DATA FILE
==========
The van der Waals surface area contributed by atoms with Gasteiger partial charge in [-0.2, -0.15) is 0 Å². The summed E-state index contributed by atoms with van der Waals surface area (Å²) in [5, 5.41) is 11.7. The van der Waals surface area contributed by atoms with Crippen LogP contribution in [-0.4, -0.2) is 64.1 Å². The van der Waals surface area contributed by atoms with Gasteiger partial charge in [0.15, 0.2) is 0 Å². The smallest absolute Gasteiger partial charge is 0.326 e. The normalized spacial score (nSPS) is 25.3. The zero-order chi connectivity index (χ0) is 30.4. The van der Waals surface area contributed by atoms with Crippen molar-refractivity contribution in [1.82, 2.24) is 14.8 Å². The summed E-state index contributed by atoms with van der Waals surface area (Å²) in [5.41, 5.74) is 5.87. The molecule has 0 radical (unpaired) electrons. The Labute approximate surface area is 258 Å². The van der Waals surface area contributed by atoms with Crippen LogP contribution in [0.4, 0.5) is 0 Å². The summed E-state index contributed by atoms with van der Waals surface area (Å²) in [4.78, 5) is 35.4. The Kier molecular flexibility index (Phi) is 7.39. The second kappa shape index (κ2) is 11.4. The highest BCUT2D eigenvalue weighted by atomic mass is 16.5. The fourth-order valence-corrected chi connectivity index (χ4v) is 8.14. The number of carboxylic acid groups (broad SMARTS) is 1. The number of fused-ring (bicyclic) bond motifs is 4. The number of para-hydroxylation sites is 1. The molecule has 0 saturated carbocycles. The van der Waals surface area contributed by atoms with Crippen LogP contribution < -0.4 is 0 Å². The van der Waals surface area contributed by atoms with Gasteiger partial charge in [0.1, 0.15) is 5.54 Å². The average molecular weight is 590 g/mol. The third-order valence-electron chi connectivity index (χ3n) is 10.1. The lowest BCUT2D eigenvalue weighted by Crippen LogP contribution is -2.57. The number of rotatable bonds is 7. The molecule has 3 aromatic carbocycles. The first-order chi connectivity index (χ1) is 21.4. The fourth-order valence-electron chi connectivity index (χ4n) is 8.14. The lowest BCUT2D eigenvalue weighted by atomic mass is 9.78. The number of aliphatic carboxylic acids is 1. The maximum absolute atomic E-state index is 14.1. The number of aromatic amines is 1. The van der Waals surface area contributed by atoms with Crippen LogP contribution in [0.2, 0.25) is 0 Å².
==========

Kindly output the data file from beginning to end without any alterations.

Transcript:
The van der Waals surface area contributed by atoms with Gasteiger partial charge in [-0.2, -0.15) is 0 Å². The summed E-state index contributed by atoms with van der Waals surface area (Å²) in [5, 5.41) is 11.7. The van der Waals surface area contributed by atoms with Crippen LogP contribution in [-0.4, -0.2) is 64.1 Å². The van der Waals surface area contributed by atoms with Gasteiger partial charge in [0.15, 0.2) is 0 Å². The smallest absolute Gasteiger partial charge is 0.326 e. The normalized spacial score (nSPS) is 25.3. The zero-order chi connectivity index (χ0) is 30.4. The van der Waals surface area contributed by atoms with Crippen molar-refractivity contribution in [1.82, 2.24) is 14.8 Å². The summed E-state index contributed by atoms with van der Waals surface area (Å²) in [5.41, 5.74) is 5.87. The molecule has 0 radical (unpaired) electrons. The Labute approximate surface area is 258 Å². The van der Waals surface area contributed by atoms with Crippen LogP contribution in [0.4, 0.5) is 0 Å². The summed E-state index contributed by atoms with van der Waals surface area (Å²) in [4.78, 5) is 35.4. The Kier molecular flexibility index (Phi) is 7.39. The second kappa shape index (κ2) is 11.4. The highest BCUT2D eigenvalue weighted by atomic mass is 16.5. The fourth-order valence-corrected chi connectivity index (χ4v) is 8.14. The number of carboxylic acid groups (broad SMARTS) is 1. The number of fused-ring (bicyclic) bond motifs is 4. The number of para-hydroxylation sites is 1. The molecule has 0 saturated carbocycles. The van der Waals surface area contributed by atoms with Crippen LogP contribution < -0.4 is 0 Å². The van der Waals surface area contributed by atoms with Gasteiger partial charge in [0.1, 0.15) is 5.54 Å². The average molecular weight is 590 g/mol. The third-order valence-electron chi connectivity index (χ3n) is 10.1. The lowest BCUT2D eigenvalue weighted by Crippen LogP contribution is -2.57. The number of rotatable bonds is 7. The molecule has 3 aromatic carbocycles. The first-order chi connectivity index (χ1) is 21.4. The fourth-order valence-electron chi connectivity index (χ4n) is 8.14. The lowest BCUT2D eigenvalue weighted by atomic mass is 9.78. The number of aliphatic carboxylic acids is 1. The maximum absolute atomic E-state index is 14.1. The number of aromatic amines is 1. The van der Waals surface area contributed by atoms with Crippen LogP contribution in [0.2, 0.25) is 0 Å².